Authors Eugenio Marzo, Sourcesense
Some months ago, I released my latest project called KubeInvaders. The
first time I shared it with the community was during an Openshift
Commons Briefing session. Kubenvaders is a Gamified Chaos Engineering
tool for Kubernetes and Openshift and helps test how resilient your
Kubernetes cluster is, in a fun way.
It is like space invaders but the aliens are PODs.
During my presentation at Codemotion Milan 2019, I started saying “of
course you can do it with few lines of bash but it is boring.”
Using the code above you can kill random PODs across a K8s cluster but I
think it is much funnier with the spaceship of Kubeinvaders.
I published the code at
and there is a little community that is growing gradually. Some people
love to use it for demo sessions killing PODs on the big screens.
How to install KubeInvaders
I defined multiples modes to install it:
Manual Installation for Openshift using a template
Manual Installation for Kubernetes
The preferred way, of course, is with a Helm chart.
Please set target_namespace to set your target namespace!
helm install --set-string target_namespace=“namespace1,namespace2” \
–name kubeinvaders --namespace kubeinvaders ./helm-charts/kubeinvaders
How to use KubeInvaders
Once it is installed on your cluster you can use the following
a. Key ‘a’ => Switch to automatic pilot;
b. Key ’m’ => Switch to manual pilot;
c. Key ‘i’ => Show pod\’s name. Move the ship towards an alien;
d. Key ‘h’ => Print help;
e. Key ‘n’ => Jump between; different namespaces (my preferred feature!)
At Codemotion Milan 2019, my colleagues and I organized a desk with a
game station for playing KubeInvaders. People had to fight with K8s to
win a t-shirt.
If you have PODs that require a few seconds to start, you may lose. It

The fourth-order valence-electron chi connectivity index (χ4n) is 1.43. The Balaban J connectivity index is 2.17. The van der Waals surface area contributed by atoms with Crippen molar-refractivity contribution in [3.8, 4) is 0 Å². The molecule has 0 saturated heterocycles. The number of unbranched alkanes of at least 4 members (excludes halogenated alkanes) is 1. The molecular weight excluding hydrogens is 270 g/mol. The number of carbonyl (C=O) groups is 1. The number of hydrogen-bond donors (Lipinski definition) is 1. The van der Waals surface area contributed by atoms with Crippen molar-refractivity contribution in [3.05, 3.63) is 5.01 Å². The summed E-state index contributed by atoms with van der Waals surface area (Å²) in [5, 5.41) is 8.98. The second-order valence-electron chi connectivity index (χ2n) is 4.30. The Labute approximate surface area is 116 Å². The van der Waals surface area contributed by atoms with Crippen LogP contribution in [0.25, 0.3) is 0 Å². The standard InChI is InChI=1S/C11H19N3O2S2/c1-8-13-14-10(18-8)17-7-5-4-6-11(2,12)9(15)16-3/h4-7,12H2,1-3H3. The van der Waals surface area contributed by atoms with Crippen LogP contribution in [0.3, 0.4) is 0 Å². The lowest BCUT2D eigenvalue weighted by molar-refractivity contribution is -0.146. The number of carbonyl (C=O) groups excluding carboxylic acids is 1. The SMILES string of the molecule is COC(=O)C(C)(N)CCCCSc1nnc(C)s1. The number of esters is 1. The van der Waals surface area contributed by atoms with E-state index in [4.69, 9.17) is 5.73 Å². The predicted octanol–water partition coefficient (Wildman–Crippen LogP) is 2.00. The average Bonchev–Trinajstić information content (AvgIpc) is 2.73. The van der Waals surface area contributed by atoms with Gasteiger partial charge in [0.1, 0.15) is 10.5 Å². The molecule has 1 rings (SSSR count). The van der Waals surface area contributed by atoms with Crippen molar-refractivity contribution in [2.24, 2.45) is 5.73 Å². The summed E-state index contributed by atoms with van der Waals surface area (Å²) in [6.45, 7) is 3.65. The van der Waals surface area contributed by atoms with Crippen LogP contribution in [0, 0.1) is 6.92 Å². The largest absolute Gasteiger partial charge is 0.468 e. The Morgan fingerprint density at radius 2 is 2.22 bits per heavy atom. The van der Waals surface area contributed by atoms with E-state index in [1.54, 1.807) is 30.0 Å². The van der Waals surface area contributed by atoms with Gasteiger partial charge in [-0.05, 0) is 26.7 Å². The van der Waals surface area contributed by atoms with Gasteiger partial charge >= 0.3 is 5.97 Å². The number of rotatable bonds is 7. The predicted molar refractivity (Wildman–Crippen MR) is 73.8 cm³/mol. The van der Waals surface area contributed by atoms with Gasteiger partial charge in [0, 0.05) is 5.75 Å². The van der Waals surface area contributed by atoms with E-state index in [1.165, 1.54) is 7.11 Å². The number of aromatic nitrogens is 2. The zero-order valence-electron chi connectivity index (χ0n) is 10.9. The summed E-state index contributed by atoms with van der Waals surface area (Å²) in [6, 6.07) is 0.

is possible to set the complexity of the game with these parameters as
env var in the K8s deployment:
a. ALIENPROXIMITY => Reduce this value to increase the distance between aliens;
b. HITSLIMIT => Seconds of CPU time to wait before shooting;
c. UPDATETIME => Seconds to wait before update PODs status (you can set also 0.x Es: 0.5);
The result is a harder game experience against the machine
Adopting chaos engineering strategies for your production environment is
really useful because it is the only way to test if a system supports
unexpected destructive events.
KubeInvaders is a game so please do not take it too seriously but it has
some important use cases:
Test how resilient K8s clusters are on unexpected PODs deletion;
Collect metrics like PODs restart time;
Tuning readiness probes;
I want to continue to add some cool features and integrate it into a
Kubernetes dashboard because I am planning to transform it into a
“Gamified Chaos Engineering and Development Tool for Kubernetes”.
For “Development Tool for Kubernetes” I mean something that help
developers to interact with deployments in a K8s environment. For
a. Point to the aliens to get PODs logs;
b. Deploy Helm charts shooting some particular objects;
c. Read message stored in a specific label present in a deployment;
Please feel free to contribute to
and stay updated following #kubeinvaders news on Twitter